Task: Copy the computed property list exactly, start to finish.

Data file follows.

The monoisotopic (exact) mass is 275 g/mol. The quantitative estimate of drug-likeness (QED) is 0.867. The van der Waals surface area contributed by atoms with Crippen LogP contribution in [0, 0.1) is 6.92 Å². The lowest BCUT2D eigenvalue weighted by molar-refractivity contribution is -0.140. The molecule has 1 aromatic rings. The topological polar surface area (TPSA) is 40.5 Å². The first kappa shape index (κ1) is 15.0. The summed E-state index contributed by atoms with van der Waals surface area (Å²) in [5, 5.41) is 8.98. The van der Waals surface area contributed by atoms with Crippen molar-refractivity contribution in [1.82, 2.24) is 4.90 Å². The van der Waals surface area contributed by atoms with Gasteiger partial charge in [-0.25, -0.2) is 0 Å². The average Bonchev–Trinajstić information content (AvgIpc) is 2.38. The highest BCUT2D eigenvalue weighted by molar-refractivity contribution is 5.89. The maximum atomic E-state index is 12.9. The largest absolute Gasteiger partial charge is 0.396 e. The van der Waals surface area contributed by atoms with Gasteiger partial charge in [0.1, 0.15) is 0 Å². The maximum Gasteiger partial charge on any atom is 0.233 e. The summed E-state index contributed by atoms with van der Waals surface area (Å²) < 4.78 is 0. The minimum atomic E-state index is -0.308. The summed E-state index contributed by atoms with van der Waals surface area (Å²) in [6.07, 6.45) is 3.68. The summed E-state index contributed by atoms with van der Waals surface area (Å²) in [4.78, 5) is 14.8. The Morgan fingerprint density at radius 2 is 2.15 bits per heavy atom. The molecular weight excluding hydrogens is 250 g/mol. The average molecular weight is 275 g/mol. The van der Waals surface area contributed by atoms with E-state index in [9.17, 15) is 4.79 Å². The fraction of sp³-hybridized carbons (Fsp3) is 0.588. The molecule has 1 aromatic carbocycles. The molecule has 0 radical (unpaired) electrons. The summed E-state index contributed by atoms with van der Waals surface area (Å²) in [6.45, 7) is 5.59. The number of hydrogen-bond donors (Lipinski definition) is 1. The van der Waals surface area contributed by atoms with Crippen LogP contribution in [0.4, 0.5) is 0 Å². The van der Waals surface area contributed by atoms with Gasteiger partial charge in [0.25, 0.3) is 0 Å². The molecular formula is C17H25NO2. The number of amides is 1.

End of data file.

The monoisotopic (exact) mass is 275 g/mol. The quantitative estimate of drug-likeness (QED) is 0.867. The van der Waals surface area contributed by atoms with Crippen LogP contribution in [0, 0.1) is 6.92 Å². The lowest BCUT2D eigenvalue weighted by molar-refractivity contribution is -0.140. The molecule has 1 aromatic rings. The topological polar surface area (TPSA) is 40.5 Å². The first kappa shape index (κ1) is 15.0. The summed E-state index contributed by atoms with van der Waals surface area (Å²) in [5, 5.41) is 8.98. The van der Waals surface area contributed by atoms with Crippen molar-refractivity contribution in [1.82, 2.24) is 4.90 Å². The van der Waals surface area contributed by atoms with Gasteiger partial charge in [-0.25, -0.2) is 0 Å². The average Bonchev–Trinajstić information content (AvgIpc) is 2.38. The highest BCUT2D eigenvalue weighted by molar-refractivity contribution is 5.89. The maximum atomic E-state index is 12.9. The largest absolute Gasteiger partial charge is 0.396 e. The van der Waals surface area contributed by atoms with Gasteiger partial charge in [0.1, 0.15) is 0 Å². The maximum Gasteiger partial charge on any atom is 0.233 e. The summed E-state index contributed by atoms with van der Waals surface area (Å²) < 4.78 is 0. The minimum atomic E-state index is -0.308. The summed E-state index contributed by atoms with van der Waals surface area (Å²) in [6.07, 6.45) is 3.68. The summed E-state index contributed by atoms with van der Waals surface area (Å²) in [4.78, 5) is 14.8. The Morgan fingerprint density at radius 2 is 2.15 bits per heavy atom. The molecular weight excluding hydrogens is 250 g/mol. The average molecular weight is 275 g/mol. The van der Waals surface area contributed by atoms with E-state index in [9.17, 15) is 4.79 Å². The fraction of sp³-hybridized carbons (Fsp3) is 0.588. The molecule has 1 aromatic carbocycles. The molecule has 0 radical (unpaired) electrons. The summed E-state index contributed by atoms with van der Waals surface area (Å²) in [6.45, 7) is 5.59. The number of hydrogen-bond donors (Lipinski definition) is 1. The van der Waals surface area contributed by atoms with Crippen LogP contribution in [0.4, 0.5) is 0 Å². The van der Waals surface area contributed by atoms with Gasteiger partial charge in [0.25, 0.3) is 0 Å². The molecular formula is C17H25NO2. The number of amides is 1.